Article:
Governor Nikki Haley’s agenda suffered a setback after the South Carolina Senate refused to add government restructuring to its calendar in the special Sine Die session. Republicans failed to gather the two-thirds vote necessary take up the bill that creates the Department of Administration.
Supporters said enough was enough and they wanted to get rid of the Budget and Control Board— a part-legislative, part-executive agency that makes many of the state’s major financial decisions. But opponents said the body was trying to do too much, too quickly.
The proposed Department of Administration would allow the governor to have more control over most of the state’s bureaucracy. Democrats such as Sen. Gerald Malloy (D-Darlington) say they don’t want to see the bill jammed in at the end of the session.
I did vote to abolish the Budget and Control Board, (but) we have a lot of amendments. It’s too much, it’s too important to try to force it in here at the end of this particular Sine Die session. When January comes, we have the ability to take this bill up in full.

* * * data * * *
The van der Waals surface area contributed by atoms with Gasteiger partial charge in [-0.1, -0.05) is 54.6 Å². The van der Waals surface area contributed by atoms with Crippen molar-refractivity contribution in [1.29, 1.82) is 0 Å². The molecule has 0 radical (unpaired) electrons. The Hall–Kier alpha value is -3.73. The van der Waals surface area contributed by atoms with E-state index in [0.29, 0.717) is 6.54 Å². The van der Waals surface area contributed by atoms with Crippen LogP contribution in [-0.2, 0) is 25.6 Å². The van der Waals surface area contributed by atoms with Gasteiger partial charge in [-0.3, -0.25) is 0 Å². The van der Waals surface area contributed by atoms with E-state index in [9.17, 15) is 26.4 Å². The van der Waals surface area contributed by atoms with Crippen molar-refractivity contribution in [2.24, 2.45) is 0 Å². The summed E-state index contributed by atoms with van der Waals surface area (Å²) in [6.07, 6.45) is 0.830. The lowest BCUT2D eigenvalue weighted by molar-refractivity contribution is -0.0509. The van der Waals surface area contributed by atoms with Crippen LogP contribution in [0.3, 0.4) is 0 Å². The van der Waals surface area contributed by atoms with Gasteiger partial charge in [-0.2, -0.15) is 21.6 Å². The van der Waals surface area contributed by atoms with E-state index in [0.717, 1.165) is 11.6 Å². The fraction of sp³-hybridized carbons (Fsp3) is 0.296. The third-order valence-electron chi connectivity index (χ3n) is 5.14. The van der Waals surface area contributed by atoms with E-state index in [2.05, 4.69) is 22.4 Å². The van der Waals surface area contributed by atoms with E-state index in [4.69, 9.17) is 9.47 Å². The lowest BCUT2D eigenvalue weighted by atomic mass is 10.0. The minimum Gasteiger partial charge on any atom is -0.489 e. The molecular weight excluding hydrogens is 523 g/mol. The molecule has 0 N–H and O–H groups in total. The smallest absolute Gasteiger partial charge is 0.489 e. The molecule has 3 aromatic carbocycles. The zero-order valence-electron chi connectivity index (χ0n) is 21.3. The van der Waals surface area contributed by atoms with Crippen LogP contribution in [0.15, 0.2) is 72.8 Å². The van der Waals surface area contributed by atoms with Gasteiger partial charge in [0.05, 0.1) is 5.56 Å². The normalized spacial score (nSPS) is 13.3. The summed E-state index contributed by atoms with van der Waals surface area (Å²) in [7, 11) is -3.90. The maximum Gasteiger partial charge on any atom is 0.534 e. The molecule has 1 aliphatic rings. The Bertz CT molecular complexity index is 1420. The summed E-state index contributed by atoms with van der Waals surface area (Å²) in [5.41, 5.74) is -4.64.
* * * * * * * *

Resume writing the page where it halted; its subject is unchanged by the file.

Sen. Chip Campsen (R-Charleston) has long supported breaking up the board. He says the debate has been going on for seven years.
This is not something that we’re rushing through, folks. I just want to dismiss that notion… As far as the specific legislation, it goes back to at least 2003.
The vote was 25-17, but it needed 31 votes to pass. The move was mostly along the usual party lines. However, two Democrats (Sens. Dick Elliott and Yancey McGill) supported the push, while one Republican (Sen. Jake Knotts) opposed it.
Sen. Chauncey Gregory (R-Lancaster) said he was frustrated senators were not giving the governor more control over her own agencies. He said the legislature is too powerful and needs to back off some parts of state government that belong to the executive branch.
The purpose of this legislature is to pass legislation. The purpose of the executive branch is to carry out the legislation. The problem we have in South Carolina is that this body… wants to pass legislation and carry it out. And it just doesn’t work.
While the effort to take up restructuring is not yet dead, Tuesday’s vote makes the prospect much more challenging. The Senate will likely become bogged down in the budget and redistricting over the next week.